General Practitioner Services

Questions (236)

Willie O'Dea

Question:

236. Deputy Willie O'Dea asked the Minister for Health if he will clarify whether general practitioners are permitted to charge an administrative fee for blood tests on each occasion a medical card patient attends for same or whether this charge is in breach of the guidelines issued by him; and if he will make a statement on the matter. [21810/13]

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Written answers (Question to Health)

Under the General Medical Services (GMS) contract, a general practitioner (GP) is expected to provide his/her patients who hold a medical card or GP visit card with all proper and necessary treatment of a kind generally undertaken by a GP. Where blood tests form part of the investigation and necessary treatment of patients' symptoms or conditions, these should be provided free of charge to medical card and GP visit card holders. The HSE also points out that, in many GP surgeries, it is the practice nurse who takes blood samples. The HSE significantly subsidises the cost of employing practice nurses. The GMS contract does not make provision for charging medical card or GP visit card patients an administrative fee for phlebotomy services. The HSE is continuing to advise eligible patients who believe they have been inappropriately charged by a GP for routine phlebotomy services to seek a refund from the GP in question. It is appreciated that because of the nature of the GP-patient relationship, it may be difficult for patients to make such complaints. Where public representatives are made aware of GPs charging GMS patients in error, they may wish to notify the HSE directly.

Care Services

Questions (237)

Finian McGrath

Question:

237. Deputy Finian McGrath asked the Minister for Health the position regarding a long-term care plan in respect of a person (details supplied) in Dublin 5. [21867/13]

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Written answers (Question to Health)

As this is a service matter, this question has been referred to the HSE for direct reply.

Smaller Hospitals Framework

Questions (238, 239)

Caoimhghín Ó Caoláin

Question:

238. Deputy Caoimhghín Ó Caoláin asked the Minister for Health when the small hospitals framework report will be published; and if he will make a statement on the matter. [21872/13]

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Caoimhghín Ó Caoláin

Question:

239. Deputy Caoimhghín Ó Caoláin asked the Minister for Health when the Higgins report will be published; and if he will make a statement on the matter. [21873/13]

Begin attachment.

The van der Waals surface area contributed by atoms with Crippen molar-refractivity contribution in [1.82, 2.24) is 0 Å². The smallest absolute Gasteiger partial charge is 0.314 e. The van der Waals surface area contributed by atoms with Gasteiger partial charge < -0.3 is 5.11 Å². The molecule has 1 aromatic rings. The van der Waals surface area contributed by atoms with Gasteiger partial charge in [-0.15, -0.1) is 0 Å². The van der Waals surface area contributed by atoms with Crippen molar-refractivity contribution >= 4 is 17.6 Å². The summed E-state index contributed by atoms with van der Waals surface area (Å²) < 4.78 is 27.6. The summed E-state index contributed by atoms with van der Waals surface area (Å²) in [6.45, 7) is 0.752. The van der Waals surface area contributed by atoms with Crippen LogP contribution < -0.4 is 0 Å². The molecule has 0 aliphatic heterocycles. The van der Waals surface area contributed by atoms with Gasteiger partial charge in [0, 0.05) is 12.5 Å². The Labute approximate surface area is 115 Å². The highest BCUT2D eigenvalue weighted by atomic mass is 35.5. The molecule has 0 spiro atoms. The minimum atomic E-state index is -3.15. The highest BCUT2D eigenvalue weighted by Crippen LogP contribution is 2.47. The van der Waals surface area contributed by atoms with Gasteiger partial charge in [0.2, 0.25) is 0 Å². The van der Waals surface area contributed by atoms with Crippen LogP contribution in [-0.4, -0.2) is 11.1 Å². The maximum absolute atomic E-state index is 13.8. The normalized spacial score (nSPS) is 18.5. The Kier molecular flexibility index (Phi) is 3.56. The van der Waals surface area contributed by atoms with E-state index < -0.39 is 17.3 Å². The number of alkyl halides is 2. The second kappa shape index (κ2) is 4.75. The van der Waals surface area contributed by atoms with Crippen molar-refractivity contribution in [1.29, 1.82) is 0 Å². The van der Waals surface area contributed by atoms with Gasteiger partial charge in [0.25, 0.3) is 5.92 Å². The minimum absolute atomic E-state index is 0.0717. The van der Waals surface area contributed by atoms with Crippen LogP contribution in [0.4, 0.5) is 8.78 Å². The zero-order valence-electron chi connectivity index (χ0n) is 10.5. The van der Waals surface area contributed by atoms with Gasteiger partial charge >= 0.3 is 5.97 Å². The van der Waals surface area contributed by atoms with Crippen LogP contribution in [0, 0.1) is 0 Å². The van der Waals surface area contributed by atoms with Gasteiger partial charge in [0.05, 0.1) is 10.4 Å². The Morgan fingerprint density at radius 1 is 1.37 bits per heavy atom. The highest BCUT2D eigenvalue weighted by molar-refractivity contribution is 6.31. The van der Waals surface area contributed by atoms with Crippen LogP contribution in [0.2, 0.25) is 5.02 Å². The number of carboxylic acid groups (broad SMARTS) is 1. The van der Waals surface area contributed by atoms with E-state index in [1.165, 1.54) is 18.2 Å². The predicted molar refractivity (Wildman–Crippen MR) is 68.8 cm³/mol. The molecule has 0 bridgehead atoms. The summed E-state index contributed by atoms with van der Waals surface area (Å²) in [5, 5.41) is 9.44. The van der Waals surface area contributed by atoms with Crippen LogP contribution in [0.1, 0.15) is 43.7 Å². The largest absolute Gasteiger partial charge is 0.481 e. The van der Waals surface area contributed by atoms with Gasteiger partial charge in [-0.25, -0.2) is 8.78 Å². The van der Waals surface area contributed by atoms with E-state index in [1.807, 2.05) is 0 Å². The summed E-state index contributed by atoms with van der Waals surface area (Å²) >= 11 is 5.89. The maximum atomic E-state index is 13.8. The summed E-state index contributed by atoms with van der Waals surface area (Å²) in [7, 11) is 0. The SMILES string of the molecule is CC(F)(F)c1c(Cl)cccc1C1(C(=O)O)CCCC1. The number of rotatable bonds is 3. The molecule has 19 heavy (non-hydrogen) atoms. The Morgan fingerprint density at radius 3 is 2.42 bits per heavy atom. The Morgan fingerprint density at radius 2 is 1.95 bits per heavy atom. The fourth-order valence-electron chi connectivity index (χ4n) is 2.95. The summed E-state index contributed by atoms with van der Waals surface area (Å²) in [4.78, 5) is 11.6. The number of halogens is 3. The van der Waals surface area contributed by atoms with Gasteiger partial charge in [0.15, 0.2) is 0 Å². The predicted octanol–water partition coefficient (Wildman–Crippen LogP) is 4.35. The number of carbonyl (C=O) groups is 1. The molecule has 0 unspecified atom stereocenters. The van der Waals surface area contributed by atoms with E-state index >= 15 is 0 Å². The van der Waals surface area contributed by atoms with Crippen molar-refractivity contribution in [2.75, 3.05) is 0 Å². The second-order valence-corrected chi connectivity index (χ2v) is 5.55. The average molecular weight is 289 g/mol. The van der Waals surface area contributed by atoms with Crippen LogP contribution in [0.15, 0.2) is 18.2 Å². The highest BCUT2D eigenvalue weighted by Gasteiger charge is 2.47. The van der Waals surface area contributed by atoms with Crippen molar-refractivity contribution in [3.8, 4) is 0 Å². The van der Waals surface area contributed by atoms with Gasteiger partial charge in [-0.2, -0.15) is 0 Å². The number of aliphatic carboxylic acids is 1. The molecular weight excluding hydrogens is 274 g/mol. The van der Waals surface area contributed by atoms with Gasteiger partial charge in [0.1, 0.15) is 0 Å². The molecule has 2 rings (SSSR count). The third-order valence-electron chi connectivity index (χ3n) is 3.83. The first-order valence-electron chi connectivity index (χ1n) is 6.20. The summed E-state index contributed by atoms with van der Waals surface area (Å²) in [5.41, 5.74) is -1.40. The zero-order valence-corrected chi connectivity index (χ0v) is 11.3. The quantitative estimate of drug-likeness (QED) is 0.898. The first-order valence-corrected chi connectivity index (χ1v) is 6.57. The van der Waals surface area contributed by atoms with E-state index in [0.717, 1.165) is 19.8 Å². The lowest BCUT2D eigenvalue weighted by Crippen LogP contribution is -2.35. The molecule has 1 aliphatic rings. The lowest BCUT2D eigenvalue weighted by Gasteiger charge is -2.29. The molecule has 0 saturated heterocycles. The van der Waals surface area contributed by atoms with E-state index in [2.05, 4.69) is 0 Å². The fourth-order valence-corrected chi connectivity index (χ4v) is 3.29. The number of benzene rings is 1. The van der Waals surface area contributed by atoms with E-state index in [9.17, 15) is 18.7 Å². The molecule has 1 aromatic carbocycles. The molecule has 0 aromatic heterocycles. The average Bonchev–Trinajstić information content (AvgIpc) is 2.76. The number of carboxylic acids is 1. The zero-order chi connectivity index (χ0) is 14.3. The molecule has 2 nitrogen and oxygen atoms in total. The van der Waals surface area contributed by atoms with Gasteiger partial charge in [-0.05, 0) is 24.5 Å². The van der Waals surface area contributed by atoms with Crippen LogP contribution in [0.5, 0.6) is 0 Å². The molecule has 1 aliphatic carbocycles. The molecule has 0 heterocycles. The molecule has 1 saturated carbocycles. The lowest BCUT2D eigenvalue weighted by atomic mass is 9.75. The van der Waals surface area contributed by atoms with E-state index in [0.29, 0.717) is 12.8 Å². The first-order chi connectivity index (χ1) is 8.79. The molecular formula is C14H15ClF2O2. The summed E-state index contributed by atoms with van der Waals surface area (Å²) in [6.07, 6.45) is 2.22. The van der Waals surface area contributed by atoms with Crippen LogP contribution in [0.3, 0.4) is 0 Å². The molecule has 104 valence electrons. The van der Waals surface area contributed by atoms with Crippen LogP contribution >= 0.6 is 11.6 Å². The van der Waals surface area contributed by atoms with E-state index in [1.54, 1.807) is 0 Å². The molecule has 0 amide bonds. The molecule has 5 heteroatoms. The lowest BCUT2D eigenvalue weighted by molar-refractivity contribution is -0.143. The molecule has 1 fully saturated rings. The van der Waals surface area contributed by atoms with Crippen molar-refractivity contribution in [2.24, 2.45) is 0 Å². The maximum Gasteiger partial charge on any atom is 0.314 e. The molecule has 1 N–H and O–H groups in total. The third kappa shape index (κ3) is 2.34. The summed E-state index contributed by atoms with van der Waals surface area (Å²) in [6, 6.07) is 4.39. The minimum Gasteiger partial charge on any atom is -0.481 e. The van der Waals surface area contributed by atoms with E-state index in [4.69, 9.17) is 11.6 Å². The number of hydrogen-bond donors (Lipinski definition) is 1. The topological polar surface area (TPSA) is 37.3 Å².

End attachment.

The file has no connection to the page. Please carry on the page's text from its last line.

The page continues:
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Written answers (Question to Health)

I propose to take Questions Nos. 238 and 239 together.

Clear information about the role of our smaller hospitals and what they will do in the future is offered in Securing the Future of Smaller Hospitals: A Framework for Development, which focuses in particular on the role of nine smaller hospitals that have been the subject of particular attention from the Health Information and Quality Authority. The principles behind it will apply to all smaller hospitals, regardless of whether they are specifically referenced. In developing the framework, the Government is clear that there is an important future role for smaller hospitals, in which they will provide services for more patients, not fewer; that no acute hospital will close; and that safety issues in all acute hospitals, large or small, must be fully addressed by providing the right type of service for the right patient in the right setting. This framework demonstrates clearly that the future of smaller hospitals is secure. It outlines the need for smaller hospitals and larger hospitals to operate together. Therefore, it is intrinsically linked to the ongoing work regarding the development of hospital groups.

We know that the traditional practice of providing as many services as possible in every hospital is neither sustainable nor safe. The formation of Irish acute hospitals into a small number of groups, each with its own governance and management, will provide an optimum opportunity for hospital services to be configured to deliver high-quality, safe patient care in a cost-effective manner. It was with this in mind that I appointed Professor John Higgins in June of last year to chair a strategic board on the establishment of hospital groups. I have received Professor Higgins's report, which is based on a comprehensive consultation process and contains almost 60 recommendations on the formation, management and governance of hospital groups, all of which are strongly endorsed by the strategic board.

I will shortly submit this report to the Government to consider and decide on the final formation of each hospital group. I appreciate that this report and the related Government decision are anxiously awaited. As this is the most radical and most fundamental modernisation of our health system infrastructure since the State's foundation, I take very seriously my obligation to consider the report closely and to assure myself and my Cabinet colleagues that it provides a robust basis to enable timely access to a high-quality and sustainable hospital service for those who need it. The Government will decide on the initial make-up of hospital groups which will be established on an administrative basis, pending the legislation required to set up hospital trusts by 2015. Before those trusts are established, the composition and functioning of the groups will be reviewed. If changes prove necessary, they will be made with Government approval when the hospital trusts are being formed. It is my intention to bring both of these reports to the Government in the near future for approval and to publish them shortly thereafter.